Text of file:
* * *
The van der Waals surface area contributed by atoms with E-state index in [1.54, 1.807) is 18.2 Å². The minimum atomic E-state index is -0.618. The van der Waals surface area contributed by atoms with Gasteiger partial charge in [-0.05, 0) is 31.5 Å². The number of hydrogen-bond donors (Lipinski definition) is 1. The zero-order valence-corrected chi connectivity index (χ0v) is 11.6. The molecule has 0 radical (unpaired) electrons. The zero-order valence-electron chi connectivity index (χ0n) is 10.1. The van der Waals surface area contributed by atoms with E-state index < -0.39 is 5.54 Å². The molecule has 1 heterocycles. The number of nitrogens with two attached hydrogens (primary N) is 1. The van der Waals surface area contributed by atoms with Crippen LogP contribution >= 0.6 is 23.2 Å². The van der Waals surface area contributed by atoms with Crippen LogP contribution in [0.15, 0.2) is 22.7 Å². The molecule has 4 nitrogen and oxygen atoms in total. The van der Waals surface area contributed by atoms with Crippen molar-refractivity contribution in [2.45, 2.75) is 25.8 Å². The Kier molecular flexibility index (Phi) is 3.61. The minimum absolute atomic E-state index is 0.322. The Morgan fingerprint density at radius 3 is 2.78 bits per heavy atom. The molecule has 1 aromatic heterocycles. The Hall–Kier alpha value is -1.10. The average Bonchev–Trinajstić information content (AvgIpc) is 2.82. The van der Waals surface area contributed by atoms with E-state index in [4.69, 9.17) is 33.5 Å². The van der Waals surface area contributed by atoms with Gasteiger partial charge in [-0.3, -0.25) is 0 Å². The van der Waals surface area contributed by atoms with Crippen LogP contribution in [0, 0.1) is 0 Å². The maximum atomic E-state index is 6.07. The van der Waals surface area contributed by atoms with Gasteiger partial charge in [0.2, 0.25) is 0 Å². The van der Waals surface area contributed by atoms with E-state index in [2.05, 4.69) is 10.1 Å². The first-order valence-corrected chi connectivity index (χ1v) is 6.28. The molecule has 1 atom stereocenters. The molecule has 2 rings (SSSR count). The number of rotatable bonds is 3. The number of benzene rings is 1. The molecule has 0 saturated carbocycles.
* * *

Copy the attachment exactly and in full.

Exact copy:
The van der Waals surface area contributed by atoms with E-state index in [1.54, 1.807) is 18.2 Å². The minimum atomic E-state index is -0.618. The van der Waals surface area contributed by atoms with Gasteiger partial charge in [-0.05, 0) is 31.5 Å². The number of hydrogen-bond donors (Lipinski definition) is 1. The zero-order valence-corrected chi connectivity index (χ0v) is 11.6. The molecule has 0 radical (unpaired) electrons. The zero-order valence-electron chi connectivity index (χ0n) is 10.1. The van der Waals surface area contributed by atoms with E-state index < -0.39 is 5.54 Å². The molecule has 1 heterocycles. The number of nitrogens with two attached hydrogens (primary N) is 1. The van der Waals surface area contributed by atoms with Crippen LogP contribution >= 0.6 is 23.2 Å². The van der Waals surface area contributed by atoms with Crippen LogP contribution in [0.15, 0.2) is 22.7 Å². The molecule has 4 nitrogen and oxygen atoms in total. The van der Waals surface area contributed by atoms with Crippen molar-refractivity contribution in [2.45, 2.75) is 25.8 Å². The Kier molecular flexibility index (Phi) is 3.61. The minimum absolute atomic E-state index is 0.322. The Morgan fingerprint density at radius 3 is 2.78 bits per heavy atom. The molecule has 1 aromatic heterocycles. The Hall–Kier alpha value is -1.10. The average Bonchev–Trinajstić information content (AvgIpc) is 2.82. The van der Waals surface area contributed by atoms with E-state index in [4.69, 9.17) is 33.5 Å². The van der Waals surface area contributed by atoms with Gasteiger partial charge in [-0.3, -0.25) is 0 Å². The van der Waals surface area contributed by atoms with Crippen LogP contribution in [0, 0.1) is 0 Å². The maximum atomic E-state index is 6.07. The van der Waals surface area contributed by atoms with Gasteiger partial charge in [0.2, 0.25) is 0 Å². The van der Waals surface area contributed by atoms with E-state index in [2.05, 4.69) is 10.1 Å². The first-order valence-corrected chi connectivity index (χ1v) is 6.28. The molecule has 1 atom stereocenters. The molecule has 2 rings (SSSR count). The number of rotatable bonds is 3. The number of benzene rings is 1. The molecule has 0 saturated carbocycles.